As we saw last week, acute inflammation is the body's natural immune reaction to heal injuries, combat pathogens, and to protect itself. This week, we'll look at what chronic inflammation is, some of its causes, and how it affects the body.
Chronic inflammation means swelling that continues for an extended period of time. Tendonitis is an example of chronic inflammation. A tendon attaches muscle to bone. Overuse with repetitive motion, or injury like a strain or tear, can cause the tendon to swell. When that swelling persists (even though the injury itself has healed), the doctor may diagnose tendonitis. In such a case, the swelling may not be outwardly visible, but there is heat, pain, and limited range of motion.
The example above tells us that overuse of a body part can be one cause of chronic inflammation. There are several more potential causes -- some that are understood, some partially understood, and some that have not yet been discovered. Genetics, aging, injury, infection, auto-immune disease, exposure to chemicals/pollution, smoking, poor diet, obesity, excessive use of alcohol, and chronic stress can all be contributing factors to and/or direct causes of chronic inflammation. However, two people could experience the exact same contributing factors, but only one of them develops chronic inflammation. Scientists are still trying to understand how and why that happens.
What we do know more about is the effect chronic inflammation has on the body. Because chronic inflammation can last for years, it can harm rather than heal the body. If it's in one or more joints, it can cause further damage to soft tissue (i.e. cartilage). Inflammation that continues for many years, will eventually cause cell damage, scarring, and possibly DNA damage. If left unchecked, it can cause diseases like diabetes, asthma, heart disease, OA, RA, atherosclerosis, some types of cancer, autoimmune diseases, Crohn's, UC, Psoriasis, Nephritis, Myalgias, MS, FM, Colitis, and neurodegenerative diseases (example: Alzheimer's Disease). Many of these diseases then cause more inflammation, and the cycle starts to spiral out of control. The list goes on, but you're starting to see that chronic inflammation plays a role in the development of many of the diseases we encounter as we age.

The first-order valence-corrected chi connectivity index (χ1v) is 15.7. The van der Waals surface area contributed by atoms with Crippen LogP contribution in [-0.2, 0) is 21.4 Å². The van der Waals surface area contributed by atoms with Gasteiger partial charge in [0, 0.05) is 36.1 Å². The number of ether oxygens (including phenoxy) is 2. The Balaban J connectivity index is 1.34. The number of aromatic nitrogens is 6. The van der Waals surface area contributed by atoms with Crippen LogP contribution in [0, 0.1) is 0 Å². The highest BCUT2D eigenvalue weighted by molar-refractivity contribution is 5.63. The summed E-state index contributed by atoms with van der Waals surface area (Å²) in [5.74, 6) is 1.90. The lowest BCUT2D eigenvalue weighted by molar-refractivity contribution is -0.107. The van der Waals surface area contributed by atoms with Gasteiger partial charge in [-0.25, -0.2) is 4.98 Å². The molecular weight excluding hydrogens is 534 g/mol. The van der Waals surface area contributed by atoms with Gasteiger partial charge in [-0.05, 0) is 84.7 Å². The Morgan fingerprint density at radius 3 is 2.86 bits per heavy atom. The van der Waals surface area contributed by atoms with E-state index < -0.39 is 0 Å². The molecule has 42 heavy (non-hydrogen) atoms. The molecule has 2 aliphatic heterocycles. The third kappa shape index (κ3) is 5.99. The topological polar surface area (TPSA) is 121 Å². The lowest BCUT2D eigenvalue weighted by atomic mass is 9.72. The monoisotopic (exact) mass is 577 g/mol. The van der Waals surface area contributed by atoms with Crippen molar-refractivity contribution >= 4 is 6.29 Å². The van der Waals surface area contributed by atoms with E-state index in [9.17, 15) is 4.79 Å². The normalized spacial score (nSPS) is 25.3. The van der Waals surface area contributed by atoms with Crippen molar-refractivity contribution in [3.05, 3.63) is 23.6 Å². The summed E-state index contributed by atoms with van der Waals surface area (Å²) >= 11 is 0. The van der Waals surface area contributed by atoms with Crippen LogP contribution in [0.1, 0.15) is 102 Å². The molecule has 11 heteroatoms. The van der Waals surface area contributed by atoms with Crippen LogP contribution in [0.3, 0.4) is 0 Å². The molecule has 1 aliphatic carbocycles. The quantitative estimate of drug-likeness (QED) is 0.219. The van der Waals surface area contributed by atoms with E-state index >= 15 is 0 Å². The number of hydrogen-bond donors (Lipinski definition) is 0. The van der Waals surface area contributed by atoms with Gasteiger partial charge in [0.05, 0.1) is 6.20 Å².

This list looks scary -- and it is. The good news is that there are steps we can take to reduce chronic inflammation and hopefully, avoid its ravages on our bodies. We'll look at these steps in two weeks. Before that, I want to show in more detail exactly how chronic inflammation impacts our bodies. So, next week, I'm going to focus on one of the above diseases from the list - Alzheimer's Disease - and show how chronic inflammation is a key contributing factor in the onset and continuing degeneration of the brain.
1. PPT Health, Diseases Caused by Chronic Inflammation, 2019, https://www.ppt-health.com/inflammation-relief/diseases-caused-by-chronic-inflammation/, Accessed May 5 - 7, 2019
2. Santos-Longhurst, Adrienne, Understanding and Managing Chronic Inflammation, Healthline, July 27, 2018,
https://www.healthline.com/health/chronic-inflammation, Accessed May 5 - 7, 2019
3. Nordqvist, Christian, Everything you need to know about inflammation, Medical News Today, Last updated Nov. 24, 2017,
Accessed May 5 - 7, 2019